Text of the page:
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Sökning: WFRF:(Nelander Sven 1974)

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1.
  • Nelander, Sven, 1974, et al. (författare)
  • Predictive screening for regulators of conserved functional gene modules (gene batteries) in mammals
  • 2005
  • Ingår i: BMC genomics. - : BioMed Central. - 1471-2164. ; 6:1
  • Tidskriftsartikel (refereegranskat)abstract
    • BACKGROUND: The expression of gene batteries, genomic units of functionally linked genes which are activated by similar sets of cis- and trans-acting regulators, has been proposed as a major determinant of cell specialization in metazoans. We developed a predictive procedure to screen the mouse and human genomes and transcriptomes for cases of gene-battery-like regulation. RESULTS: In a screen that covered approximately 40 percent of all annotated protein-coding genes, we identified 21 co-expressed gene clusters with statistically supported sharing of cis-regulatory sequence elements. 66 predicted cases of over-represented transcription factor binding motifs were validated against the literature and fell into three categories: (i) previously described cases of gene battery-like regulation, (ii) previously unreported cases of gene battery-like regulation with some support in a limited number of genes, and (iii) predicted cases that currently lack experimental support. The novel predictions include for example Sox 17 and RFX transcription factor binding sites that were detected in approximately 10% of all testis specific genes, and HNF-1 and 4 binding sites that were detected in approximately 30% of all kidney specific genes respectively. The results are publicly available at http://www.wlab.gu.se/lindahl/genebatteries. CONCLUSION: 21 co-expressed gene clusters were enriched for a total of 66 shared cis-regulatory sequence elements. A majority of these predictions represent novel cases of potential co-regulation of functionally coupled proteins. Critical technical parameters were evaluated, and the results and the methods provide a valuable resource for future experimental design.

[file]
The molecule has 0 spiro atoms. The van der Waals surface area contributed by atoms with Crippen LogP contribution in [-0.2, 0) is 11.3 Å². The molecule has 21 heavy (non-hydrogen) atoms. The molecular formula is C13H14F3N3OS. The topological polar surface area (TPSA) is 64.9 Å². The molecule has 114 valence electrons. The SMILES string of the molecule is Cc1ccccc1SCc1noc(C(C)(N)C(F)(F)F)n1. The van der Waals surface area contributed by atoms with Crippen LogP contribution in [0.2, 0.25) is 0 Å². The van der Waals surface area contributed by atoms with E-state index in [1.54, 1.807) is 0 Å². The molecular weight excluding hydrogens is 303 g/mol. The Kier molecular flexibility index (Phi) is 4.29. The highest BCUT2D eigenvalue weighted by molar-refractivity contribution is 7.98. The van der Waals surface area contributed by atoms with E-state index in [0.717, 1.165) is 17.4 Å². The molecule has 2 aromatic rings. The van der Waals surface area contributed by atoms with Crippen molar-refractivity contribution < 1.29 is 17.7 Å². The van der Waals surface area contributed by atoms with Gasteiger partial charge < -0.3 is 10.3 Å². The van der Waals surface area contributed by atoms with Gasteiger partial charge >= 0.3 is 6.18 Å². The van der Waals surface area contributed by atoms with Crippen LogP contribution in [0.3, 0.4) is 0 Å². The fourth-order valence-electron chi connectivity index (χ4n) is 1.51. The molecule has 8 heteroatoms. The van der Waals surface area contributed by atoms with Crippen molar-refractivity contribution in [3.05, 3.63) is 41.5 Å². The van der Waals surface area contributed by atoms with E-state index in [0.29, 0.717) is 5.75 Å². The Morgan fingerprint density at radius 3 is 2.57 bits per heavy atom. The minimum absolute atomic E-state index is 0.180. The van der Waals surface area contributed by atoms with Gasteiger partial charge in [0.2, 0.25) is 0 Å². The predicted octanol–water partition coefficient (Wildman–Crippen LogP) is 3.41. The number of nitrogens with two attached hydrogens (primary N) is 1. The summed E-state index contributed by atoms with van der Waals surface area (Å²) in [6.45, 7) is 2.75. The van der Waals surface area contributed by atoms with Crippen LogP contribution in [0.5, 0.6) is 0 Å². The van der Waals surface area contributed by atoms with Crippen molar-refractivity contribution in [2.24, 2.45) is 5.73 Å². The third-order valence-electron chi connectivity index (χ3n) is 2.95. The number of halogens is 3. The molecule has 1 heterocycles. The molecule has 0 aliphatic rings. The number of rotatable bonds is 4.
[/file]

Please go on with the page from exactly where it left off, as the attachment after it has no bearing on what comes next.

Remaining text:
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2.
  • Cvijovic, Marija, 1977, et al. (författare)
  • Bridging the gaps in systems biology
  • 2014
  • Ingår i: Molecular Genetics and Genomics. - 1617-4615 .- 1617-4623. ; 289:5, s. 727-734
  • Tidskriftsartikel (refereegranskat)abstract
    • Systems biology aims at creating mathematical models, i.e., computational reconstructions of biological systems and processes that will result in a new level of understanding-the elucidation of the basic and presumably conserved "design" and "engineering" principles of biomolecular systems. Thus, systems biology will move biology from a phenomenological to a predictive science. Mathematical modeling of biological networks and processes has already greatly improved our understanding of many cellular processes. However, given the massive amount of qualitative and quantitative data currently produced and number of burning questions in health care and biotechnology needed to be solved is still in its early phases. The field requires novel approaches for abstraction, for modeling bioprocesses that follow different biochemical and biophysical rules, and for combining different modules into larger models that still allow realistic simulation with the computational power available today. We have identified and discussed currently most prominent problems in systems biology: (1) how to bridge different scales of modeling abstraction, (2) how to bridge the gap between topological and mechanistic modeling, and (3) how to bridge the wet and dry laboratory gap. The future success of systems biology largely depends on bridging the recognized gaps.